The Historical Basis of Modern Europe (1760-1815): An Introductory Study to the General History of Europe in the Nineteenth Century (Google eBook)

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S. Sonnenschein, Lowrey, 1886 - Europe - 616 pages
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Page 414 - Every tax ought to be so contrived as both to take out and to keep out of the pockets of the people as Little as possible, over and above what it brings into the public treasury of the state.
Page 570 - If the time should ever come when what is now called science, thus familiarized to men, shall be ready to put on, as it were, a form of flesh and blood, the Poet will lend his divine spirit to aid the transfiguration, and will welcome the Being thus produced, as a dear and genuine inmate of the household of man...
Page 569 - Poems to which any value can be attached were never produced on any variety of subjects but by a man who, being possessed of more than usual organic sensibility, had also thought long and deeply.
Page 276 - No ! True, they may lay your proud despoilers low, But not for you will freedom's altars flame. Shades of the Helots ! triumph o'er your foe ! Greece! change thy lords, thy state is still the same; Thy glorious day is o'er, but not thine years of shame.
Page 407 - THE annual labour of every nation is the fund which originally supplies it with all the necessaries and conveniences of life which it annually consumes, and which consist always either in the immediate produce of that labour, or in what is purchased with that produce from other nations.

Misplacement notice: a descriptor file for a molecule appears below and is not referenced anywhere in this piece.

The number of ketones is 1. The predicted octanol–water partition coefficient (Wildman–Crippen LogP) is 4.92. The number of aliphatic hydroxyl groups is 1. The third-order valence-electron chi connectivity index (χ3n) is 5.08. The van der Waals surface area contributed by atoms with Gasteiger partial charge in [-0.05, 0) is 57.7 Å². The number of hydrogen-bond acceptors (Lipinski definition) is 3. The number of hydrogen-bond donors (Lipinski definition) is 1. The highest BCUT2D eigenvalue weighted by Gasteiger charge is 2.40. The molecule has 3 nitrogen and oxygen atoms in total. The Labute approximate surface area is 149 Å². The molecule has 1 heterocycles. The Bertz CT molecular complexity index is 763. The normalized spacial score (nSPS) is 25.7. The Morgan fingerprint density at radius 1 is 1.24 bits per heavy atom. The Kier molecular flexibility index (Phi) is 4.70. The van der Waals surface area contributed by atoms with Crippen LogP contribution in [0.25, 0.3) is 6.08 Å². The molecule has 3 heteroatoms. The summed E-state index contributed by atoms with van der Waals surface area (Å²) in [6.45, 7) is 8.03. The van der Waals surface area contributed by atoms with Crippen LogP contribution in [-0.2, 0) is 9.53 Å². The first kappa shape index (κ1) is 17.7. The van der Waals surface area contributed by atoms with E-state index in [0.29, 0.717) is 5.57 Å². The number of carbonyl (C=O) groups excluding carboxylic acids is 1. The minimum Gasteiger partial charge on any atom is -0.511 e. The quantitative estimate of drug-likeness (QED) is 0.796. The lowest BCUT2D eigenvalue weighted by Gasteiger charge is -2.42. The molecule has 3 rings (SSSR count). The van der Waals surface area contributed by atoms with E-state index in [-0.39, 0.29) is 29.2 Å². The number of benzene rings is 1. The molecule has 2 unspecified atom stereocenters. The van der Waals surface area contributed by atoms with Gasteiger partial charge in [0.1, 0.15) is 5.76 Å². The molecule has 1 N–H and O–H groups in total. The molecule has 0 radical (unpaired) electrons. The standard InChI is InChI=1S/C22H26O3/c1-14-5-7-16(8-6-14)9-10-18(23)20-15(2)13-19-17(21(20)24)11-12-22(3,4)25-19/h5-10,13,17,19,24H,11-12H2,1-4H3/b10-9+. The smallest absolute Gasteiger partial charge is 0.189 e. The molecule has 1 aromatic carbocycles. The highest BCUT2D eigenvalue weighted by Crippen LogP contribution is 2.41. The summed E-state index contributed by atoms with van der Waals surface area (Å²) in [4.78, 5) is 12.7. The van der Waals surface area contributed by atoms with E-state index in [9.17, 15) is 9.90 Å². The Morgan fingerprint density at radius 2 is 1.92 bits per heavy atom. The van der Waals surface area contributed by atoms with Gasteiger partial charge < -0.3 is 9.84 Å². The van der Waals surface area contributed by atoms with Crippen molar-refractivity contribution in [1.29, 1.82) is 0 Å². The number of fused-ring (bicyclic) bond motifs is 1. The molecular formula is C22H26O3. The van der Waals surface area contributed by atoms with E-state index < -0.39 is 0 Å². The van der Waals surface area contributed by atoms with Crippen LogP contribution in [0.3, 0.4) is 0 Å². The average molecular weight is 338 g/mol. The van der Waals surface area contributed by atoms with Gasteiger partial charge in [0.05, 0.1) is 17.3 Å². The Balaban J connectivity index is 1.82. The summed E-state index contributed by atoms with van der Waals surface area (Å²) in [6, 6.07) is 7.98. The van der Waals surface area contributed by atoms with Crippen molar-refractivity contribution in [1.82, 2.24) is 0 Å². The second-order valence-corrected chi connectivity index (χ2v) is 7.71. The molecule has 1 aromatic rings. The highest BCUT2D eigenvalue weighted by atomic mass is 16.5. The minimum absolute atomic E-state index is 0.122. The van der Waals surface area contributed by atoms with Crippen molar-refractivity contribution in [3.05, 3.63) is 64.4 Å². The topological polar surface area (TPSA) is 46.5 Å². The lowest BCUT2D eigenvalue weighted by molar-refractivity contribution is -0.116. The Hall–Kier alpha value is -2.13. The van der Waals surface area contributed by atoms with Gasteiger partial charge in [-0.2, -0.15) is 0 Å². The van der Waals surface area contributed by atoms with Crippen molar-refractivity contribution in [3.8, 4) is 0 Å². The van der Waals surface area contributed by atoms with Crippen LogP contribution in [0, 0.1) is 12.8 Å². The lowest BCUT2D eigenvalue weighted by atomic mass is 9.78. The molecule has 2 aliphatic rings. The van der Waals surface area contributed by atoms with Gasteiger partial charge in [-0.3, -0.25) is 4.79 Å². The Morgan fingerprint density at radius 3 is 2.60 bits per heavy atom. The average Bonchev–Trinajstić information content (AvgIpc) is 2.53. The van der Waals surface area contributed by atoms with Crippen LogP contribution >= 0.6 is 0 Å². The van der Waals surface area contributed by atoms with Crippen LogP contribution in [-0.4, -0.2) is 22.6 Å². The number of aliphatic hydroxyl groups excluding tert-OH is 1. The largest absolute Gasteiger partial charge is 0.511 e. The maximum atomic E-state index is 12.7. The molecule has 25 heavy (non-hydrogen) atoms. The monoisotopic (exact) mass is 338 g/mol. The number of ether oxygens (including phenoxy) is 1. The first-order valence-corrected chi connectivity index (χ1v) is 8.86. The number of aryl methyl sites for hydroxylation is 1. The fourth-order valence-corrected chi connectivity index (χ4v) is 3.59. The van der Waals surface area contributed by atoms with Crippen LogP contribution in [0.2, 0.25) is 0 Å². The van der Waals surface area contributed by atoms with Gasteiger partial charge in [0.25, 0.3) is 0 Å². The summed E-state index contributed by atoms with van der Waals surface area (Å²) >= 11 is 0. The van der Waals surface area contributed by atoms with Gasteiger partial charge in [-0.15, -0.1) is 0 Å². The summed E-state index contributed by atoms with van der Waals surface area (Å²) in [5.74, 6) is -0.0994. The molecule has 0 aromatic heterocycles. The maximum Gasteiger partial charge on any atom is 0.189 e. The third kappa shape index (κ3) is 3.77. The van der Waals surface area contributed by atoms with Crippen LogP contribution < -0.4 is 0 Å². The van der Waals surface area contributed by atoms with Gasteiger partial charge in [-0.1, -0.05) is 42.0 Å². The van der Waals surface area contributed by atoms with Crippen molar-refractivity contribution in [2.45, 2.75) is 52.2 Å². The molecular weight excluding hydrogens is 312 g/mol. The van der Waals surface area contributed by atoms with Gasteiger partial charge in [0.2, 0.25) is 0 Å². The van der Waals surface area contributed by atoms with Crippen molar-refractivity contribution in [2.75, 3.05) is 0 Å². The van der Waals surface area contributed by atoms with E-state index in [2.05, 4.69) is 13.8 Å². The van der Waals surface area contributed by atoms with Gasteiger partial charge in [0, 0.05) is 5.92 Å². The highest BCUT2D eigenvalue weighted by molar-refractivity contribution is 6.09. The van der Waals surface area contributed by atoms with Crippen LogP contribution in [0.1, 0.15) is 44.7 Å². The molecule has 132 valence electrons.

Page 529 - Yes, to this thought I hold with firm persistence ; The last result of wisdom stamps it true : He only earns his freedom and existence, Who daily conquers them anew.
Page 412 - All systems either of preference or of restraint, therefore, being thus completely taken away, the obvious and simple system of natural liberty establishes itself of its own accord. Every man, as long as he does not violate the laws of justice, is left perfectly free to pursue his own way, and to bring both his industry and capital into competition with those of any other man, or order of men.
Page 90 - Es erben sich Gesetz- und Rechte Wie eine ewge Krankheit fort, Sie schleppen von Geschlecht sich zum Geschlechte, Und rücken sacht von Ort zu Ort. Vernunft wird Unsinn, Wohltat Plage; Weh dir, daß du ein Enkel bist! Vom Rechte, das mit uns geboren ist, Von dem ist leider nie die Frage.
Page 564 - DURING the first year that Mr. Wordsworth and I were neighbours, our conversations turned frequently on the two cardinal points of poetry, the power of exciting the sympathy of the reader by a faithful adherence to the truth of nature, and the power of giving the interest of novelty by the modifying colours of imagination.
Page 565 - It was published, as an experiment, which, I hoped, might be of some use to ascertain, how far, by fitting to metrical arrangement a selection of the real language of men in a state of vivid sensation...

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